Songs like “Uncle John’s Band” I get. I hear the switch in timing and I see the pattern. I can feel how it’s going. This version of Hello Stranger does knock me for a loop though. I can’t get in the second singer’s head and understand what she’s doing or how that odd timing doesn’t throw off the guitar playing. I truly appreciate the song, I just wish I understood better what was going on.

    The 2nd singer and the guitarist are the same person, Maybelle Carter.

  6. #29
    Registered User Bunnyf's Avatar
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    Default Re: Timing issues

    Quote Originally Posted by ralph johansson View Post
    The 2nd singer and the guitarist are the same person, Maybelle Carter.
    Get outta town. I did no know that. I have only seen the stills and heard the recording. I assumed that either Maybelle sang the lead and Sara backup or the other way around. It always sounded to my ear that a different singer, with a different sense of timing was coming in as that “second” voice. Wow!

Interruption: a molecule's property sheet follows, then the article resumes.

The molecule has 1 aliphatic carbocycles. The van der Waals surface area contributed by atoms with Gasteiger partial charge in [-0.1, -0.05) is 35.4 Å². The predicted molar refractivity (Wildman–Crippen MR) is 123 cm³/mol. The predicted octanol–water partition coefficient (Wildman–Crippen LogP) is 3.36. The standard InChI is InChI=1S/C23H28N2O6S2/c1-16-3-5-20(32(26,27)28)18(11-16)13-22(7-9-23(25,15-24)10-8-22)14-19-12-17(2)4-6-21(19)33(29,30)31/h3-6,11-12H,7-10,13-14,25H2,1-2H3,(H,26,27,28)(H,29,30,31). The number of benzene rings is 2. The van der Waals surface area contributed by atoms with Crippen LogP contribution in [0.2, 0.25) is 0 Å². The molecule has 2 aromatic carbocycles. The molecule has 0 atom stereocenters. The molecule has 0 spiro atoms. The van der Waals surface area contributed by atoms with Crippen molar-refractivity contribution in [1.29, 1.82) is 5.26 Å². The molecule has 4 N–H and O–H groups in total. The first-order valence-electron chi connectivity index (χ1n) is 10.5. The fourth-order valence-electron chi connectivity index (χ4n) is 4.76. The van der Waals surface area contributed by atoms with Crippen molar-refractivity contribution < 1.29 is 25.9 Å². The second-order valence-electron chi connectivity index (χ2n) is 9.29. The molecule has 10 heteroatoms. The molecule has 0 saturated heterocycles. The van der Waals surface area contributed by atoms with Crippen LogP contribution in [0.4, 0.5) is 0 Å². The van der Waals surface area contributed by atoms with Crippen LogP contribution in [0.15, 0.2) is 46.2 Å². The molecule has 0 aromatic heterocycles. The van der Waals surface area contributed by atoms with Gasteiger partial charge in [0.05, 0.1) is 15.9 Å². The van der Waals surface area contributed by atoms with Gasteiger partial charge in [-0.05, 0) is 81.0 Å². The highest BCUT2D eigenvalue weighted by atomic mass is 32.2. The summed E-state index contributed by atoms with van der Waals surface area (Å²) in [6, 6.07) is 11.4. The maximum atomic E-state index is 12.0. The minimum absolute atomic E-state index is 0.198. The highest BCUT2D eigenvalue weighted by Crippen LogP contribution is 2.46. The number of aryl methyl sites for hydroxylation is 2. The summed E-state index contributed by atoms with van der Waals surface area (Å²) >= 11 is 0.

7. #30
    Registered User Ranald's Avatar
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    Default Re: Timing issues

    Quote Originally Posted by Bunnyf View Post
    Originally, in this thread, I was really just wondering what the second singer was doing when she came in at the time she came in with her singing.
    We do get carried away here. Sometimes a response is also a comment on other issues that have come up on the thread. As I said, I'm enjoying the discussion.
    Robert Johnson's mother, describing blues musicians:
    "I never did have no trouble with him until he got big enough to be round with bigger boys and off from home. Then he used to follow all these harp blowers, mandoleen (sic) and guitar players."
    Lomax, Alan, The Land where The Blues Began, NY: Pantheon, 1993, p.14.

  8. #31
    Registered User Bunnyf's Avatar
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    Default Re: Timing issues

    Quote Originally Posted by Ranald View Post
    We do get carried away here. Sometimes a response is also a comment on other issues that have come up on the thread. As I said, I'm enjoying the discussion.